3. Metaprogramming patterns - 20 kyu. Short circuits

    In the previous post, we touched on the most important concept - closure.
    The essence of this concept is that in any block, as it were, “the whole surrounding world” as it is visible in the context where the block is created. It is more correct to say that not the whole world (namespace) is contained in the block, but the point of view on the world (namespace) is fixed.

    Reread this paragraph again after reviewing the following examples.

    To understand the examples, it is useful to independently get acquainted with the concept of the block, method Proc#call, designlambda, as well as with the concepts of a class instance variable (instanc variables are variables whose names begin with a dog) and a class variable (class variables are variables whose names begin with two dogs):
    • Proc - a class for blocks that can be called unnamed (anonymous) methods that can be created directly in expressions;
    • The expression b.call(*args)executes the block b, and returns the result of the execution; instead of call, you can use square brackets.
    • lambda {|a,...| ... }- creates a block, for example, b = lambda {|x,y,z| x+y+z}creates a block that adds up three numbers, in particular, the expression b[1,2,3]will return 6;
    • blocks are not only created using lambda, they are also constructed automatically when a method is called, followed by { ... }or do ... end; for example, ary.inject{|a,b| a * b}pass a injectblock inside the method that multiplies two numbers;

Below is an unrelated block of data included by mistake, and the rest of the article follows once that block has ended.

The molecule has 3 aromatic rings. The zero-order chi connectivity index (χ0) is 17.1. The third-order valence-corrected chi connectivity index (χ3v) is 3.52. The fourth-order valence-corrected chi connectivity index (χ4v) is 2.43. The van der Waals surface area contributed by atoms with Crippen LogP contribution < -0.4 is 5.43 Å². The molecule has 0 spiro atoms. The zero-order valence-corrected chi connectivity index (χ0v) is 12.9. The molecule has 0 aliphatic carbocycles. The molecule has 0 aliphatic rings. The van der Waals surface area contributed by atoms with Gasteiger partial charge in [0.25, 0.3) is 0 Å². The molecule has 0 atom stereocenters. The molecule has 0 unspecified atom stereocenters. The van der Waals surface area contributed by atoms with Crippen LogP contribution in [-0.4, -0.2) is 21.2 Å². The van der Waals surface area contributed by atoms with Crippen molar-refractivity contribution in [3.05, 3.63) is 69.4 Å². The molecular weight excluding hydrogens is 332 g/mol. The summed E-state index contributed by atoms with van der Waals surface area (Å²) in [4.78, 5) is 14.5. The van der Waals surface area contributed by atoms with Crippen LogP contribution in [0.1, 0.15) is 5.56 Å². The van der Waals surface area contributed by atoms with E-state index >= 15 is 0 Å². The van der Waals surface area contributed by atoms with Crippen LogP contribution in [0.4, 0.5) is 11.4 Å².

• instance variables live in objects and are considered initialized to nil by default;
    • class variables live in classes and are considered uninitialized by default; when used in an expression without preliminary initialization, a Exception" uninitialized class variable .. in ..." occurs ;

    So, the code examples:

    Example 1. Example 2. Closing occurs for any block, both created using , and for the block passed to the method, decorated using curly braces, as well as using the construction . In the last example, we called the method on instance a of some class . Inside this method, an instance variable is initialized and a block is returned that prints this variable, as well as the value of the local variable and . After executing this code, you will see how much the block is attached to its homeland, all its thoughts and motives are there. In the context in which the string " " is executed , the variable
    a = 1

    b = lambda { puts a }

    b.call # напечатает 1

    a = 2

    b.call # напечатает 2

           # ничего страшного в этом примере нет - вполне ожидаемое поведение

    class Abc

      attr_accessor :bar

      def foo

        @bar ||= 0

        x = 5

        lambda { puts @bar, x, self.class; }



    x = 10

    a = Abc.new

    b = a.foo

    b.call  # напечатает 0, 5 и Abc

    a.bar += 1

    x = 10

    b.call  # напечатает 1, 5, и Abc

            # аттрибут bar объекта a виден из блока b,

            # сам блок (как переменная) находится в нашем контексте -- является

            # локальной переменной в нашем контексте; но он видит мир как-бы изнутри

            # функции foo, где есть @a и своя локальная переменная x,